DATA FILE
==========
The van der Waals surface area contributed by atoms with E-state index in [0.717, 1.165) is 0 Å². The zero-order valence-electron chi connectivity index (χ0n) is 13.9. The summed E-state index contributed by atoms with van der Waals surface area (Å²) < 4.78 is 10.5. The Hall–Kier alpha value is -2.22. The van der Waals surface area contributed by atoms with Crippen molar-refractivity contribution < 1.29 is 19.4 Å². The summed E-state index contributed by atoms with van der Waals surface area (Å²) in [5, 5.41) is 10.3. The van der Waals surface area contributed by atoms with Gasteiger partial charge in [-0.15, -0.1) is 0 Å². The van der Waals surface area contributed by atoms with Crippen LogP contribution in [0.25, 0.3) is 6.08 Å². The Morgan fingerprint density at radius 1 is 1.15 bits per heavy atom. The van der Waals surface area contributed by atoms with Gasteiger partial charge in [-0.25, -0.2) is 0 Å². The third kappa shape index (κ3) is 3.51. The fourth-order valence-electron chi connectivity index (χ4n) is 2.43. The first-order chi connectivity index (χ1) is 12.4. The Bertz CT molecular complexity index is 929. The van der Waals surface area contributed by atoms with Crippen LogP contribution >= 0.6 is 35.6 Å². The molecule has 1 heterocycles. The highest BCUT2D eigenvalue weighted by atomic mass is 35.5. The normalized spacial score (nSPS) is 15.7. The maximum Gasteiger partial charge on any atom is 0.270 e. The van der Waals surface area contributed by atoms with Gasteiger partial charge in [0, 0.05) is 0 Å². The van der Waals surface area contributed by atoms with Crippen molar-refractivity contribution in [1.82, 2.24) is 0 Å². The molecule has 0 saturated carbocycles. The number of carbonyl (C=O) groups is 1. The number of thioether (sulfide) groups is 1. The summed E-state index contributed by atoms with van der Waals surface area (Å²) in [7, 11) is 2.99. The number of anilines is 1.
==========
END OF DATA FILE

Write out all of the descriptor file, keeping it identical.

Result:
The van der Waals surface area contributed by atoms with E-state index in [0.717, 1.165) is 0 Å². The zero-order valence-electron chi connectivity index (χ0n) is 13.9. The summed E-state index contributed by atoms with van der Waals surface area (Å²) < 4.78 is 10.5. The Hall–Kier alpha value is -2.22. The van der Waals surface area contributed by atoms with Crippen molar-refractivity contribution < 1.29 is 19.4 Å². The summed E-state index contributed by atoms with van der Waals surface area (Å²) in [5, 5.41) is 10.3. The van der Waals surface area contributed by atoms with Gasteiger partial charge in [-0.15, -0.1) is 0 Å². The van der Waals surface area contributed by atoms with Crippen LogP contribution in [0.25, 0.3) is 6.08 Å². The Morgan fingerprint density at radius 1 is 1.15 bits per heavy atom. The van der Waals surface area contributed by atoms with Gasteiger partial charge in [-0.25, -0.2) is 0 Å². The third kappa shape index (κ3) is 3.51. The fourth-order valence-electron chi connectivity index (χ4n) is 2.43. The first-order chi connectivity index (χ1) is 12.4. The Bertz CT molecular complexity index is 929. The van der Waals surface area contributed by atoms with Crippen LogP contribution >= 0.6 is 35.6 Å². The molecule has 1 heterocycles. The highest BCUT2D eigenvalue weighted by atomic mass is 35.5. The normalized spacial score (nSPS) is 15.7. The maximum Gasteiger partial charge on any atom is 0.270 e. The van der Waals surface area contributed by atoms with Gasteiger partial charge in [0, 0.05) is 0 Å². The van der Waals surface area contributed by atoms with Crippen molar-refractivity contribution in [1.82, 2.24) is 0 Å². The molecule has 0 saturated carbocycles. The number of carbonyl (C=O) groups is 1. The number of thioether (sulfide) groups is 1. The summed E-state index contributed by atoms with van der Waals surface area (Å²) in [7, 11) is 2.99. The number of anilines is 1.